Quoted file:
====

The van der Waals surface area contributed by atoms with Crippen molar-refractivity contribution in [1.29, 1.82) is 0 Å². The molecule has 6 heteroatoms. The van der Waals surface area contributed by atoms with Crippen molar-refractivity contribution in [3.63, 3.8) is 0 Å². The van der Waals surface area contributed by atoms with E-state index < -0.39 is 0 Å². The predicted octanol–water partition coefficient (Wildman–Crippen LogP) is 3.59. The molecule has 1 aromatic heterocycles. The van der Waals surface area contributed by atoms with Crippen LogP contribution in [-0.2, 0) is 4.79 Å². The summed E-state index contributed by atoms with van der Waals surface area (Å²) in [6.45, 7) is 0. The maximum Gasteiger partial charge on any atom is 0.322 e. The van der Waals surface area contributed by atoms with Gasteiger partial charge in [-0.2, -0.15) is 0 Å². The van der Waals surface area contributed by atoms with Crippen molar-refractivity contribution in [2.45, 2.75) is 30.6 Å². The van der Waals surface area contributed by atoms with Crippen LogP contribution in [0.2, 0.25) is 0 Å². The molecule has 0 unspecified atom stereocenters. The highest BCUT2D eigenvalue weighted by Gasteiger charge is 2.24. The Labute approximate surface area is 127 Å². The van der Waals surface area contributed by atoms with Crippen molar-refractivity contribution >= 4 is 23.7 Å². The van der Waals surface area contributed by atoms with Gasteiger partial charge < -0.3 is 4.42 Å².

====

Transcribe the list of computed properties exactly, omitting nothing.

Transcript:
The van der Waals surface area contributed by atoms with Crippen molar-refractivity contribution in [1.29, 1.82) is 0 Å². The molecule has 6 heteroatoms. The van der Waals surface area contributed by atoms with Crippen molar-refractivity contribution in [3.63, 3.8) is 0 Å². The van der Waals surface area contributed by atoms with E-state index < -0.39 is 0 Å². The predicted octanol–water partition coefficient (Wildman–Crippen LogP) is 3.59. The molecule has 1 aromatic heterocycles. The van der Waals surface area contributed by atoms with Crippen LogP contribution in [-0.2, 0) is 4.79 Å². The summed E-state index contributed by atoms with van der Waals surface area (Å²) in [6.45, 7) is 0. The maximum Gasteiger partial charge on any atom is 0.322 e. The van der Waals surface area contributed by atoms with Gasteiger partial charge in [-0.2, -0.15) is 0 Å². The van der Waals surface area contributed by atoms with Crippen molar-refractivity contribution in [2.45, 2.75) is 30.6 Å². The van der Waals surface area contributed by atoms with Crippen LogP contribution in [0.2, 0.25) is 0 Å². The molecule has 0 unspecified atom stereocenters. The highest BCUT2D eigenvalue weighted by Gasteiger charge is 2.24. The Labute approximate surface area is 127 Å². The van der Waals surface area contributed by atoms with Crippen molar-refractivity contribution >= 4 is 23.7 Å². The van der Waals surface area contributed by atoms with Gasteiger partial charge < -0.3 is 4.42 Å².